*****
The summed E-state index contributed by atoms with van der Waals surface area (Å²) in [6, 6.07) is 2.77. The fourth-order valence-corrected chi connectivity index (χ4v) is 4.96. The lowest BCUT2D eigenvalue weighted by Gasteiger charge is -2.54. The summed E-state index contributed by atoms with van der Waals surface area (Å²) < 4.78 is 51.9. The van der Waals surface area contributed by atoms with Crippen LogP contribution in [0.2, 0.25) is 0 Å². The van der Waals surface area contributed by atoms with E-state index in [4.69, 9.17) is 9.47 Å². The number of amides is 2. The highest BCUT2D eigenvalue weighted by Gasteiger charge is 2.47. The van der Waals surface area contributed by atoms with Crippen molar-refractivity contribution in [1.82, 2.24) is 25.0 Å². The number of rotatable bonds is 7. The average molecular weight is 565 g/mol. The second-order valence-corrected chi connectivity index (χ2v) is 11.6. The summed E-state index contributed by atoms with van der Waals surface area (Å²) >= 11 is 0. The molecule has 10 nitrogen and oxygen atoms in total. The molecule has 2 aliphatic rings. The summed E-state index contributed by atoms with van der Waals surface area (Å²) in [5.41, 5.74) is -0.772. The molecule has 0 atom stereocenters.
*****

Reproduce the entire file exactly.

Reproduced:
The summed E-state index contributed by atoms with van der Waals surface area (Å²) in [6, 6.07) is 2.77. The fourth-order valence-corrected chi connectivity index (χ4v) is 4.96. The lowest BCUT2D eigenvalue weighted by Gasteiger charge is -2.54. The summed E-state index contributed by atoms with van der Waals surface area (Å²) < 4.78 is 51.9. The van der Waals surface area contributed by atoms with Crippen LogP contribution in [0.2, 0.25) is 0 Å². The van der Waals surface area contributed by atoms with E-state index in [4.69, 9.17) is 9.47 Å². The number of amides is 2. The highest BCUT2D eigenvalue weighted by Gasteiger charge is 2.47. The van der Waals surface area contributed by atoms with Crippen molar-refractivity contribution in [1.82, 2.24) is 25.0 Å². The number of rotatable bonds is 7. The average molecular weight is 565 g/mol. The second-order valence-corrected chi connectivity index (χ2v) is 11.6. The summed E-state index contributed by atoms with van der Waals surface area (Å²) >= 11 is 0. The molecule has 10 nitrogen and oxygen atoms in total. The molecule has 2 aliphatic rings. The summed E-state index contributed by atoms with van der Waals surface area (Å²) in [5.41, 5.74) is -0.772. The molecule has 0 atom stereocenters.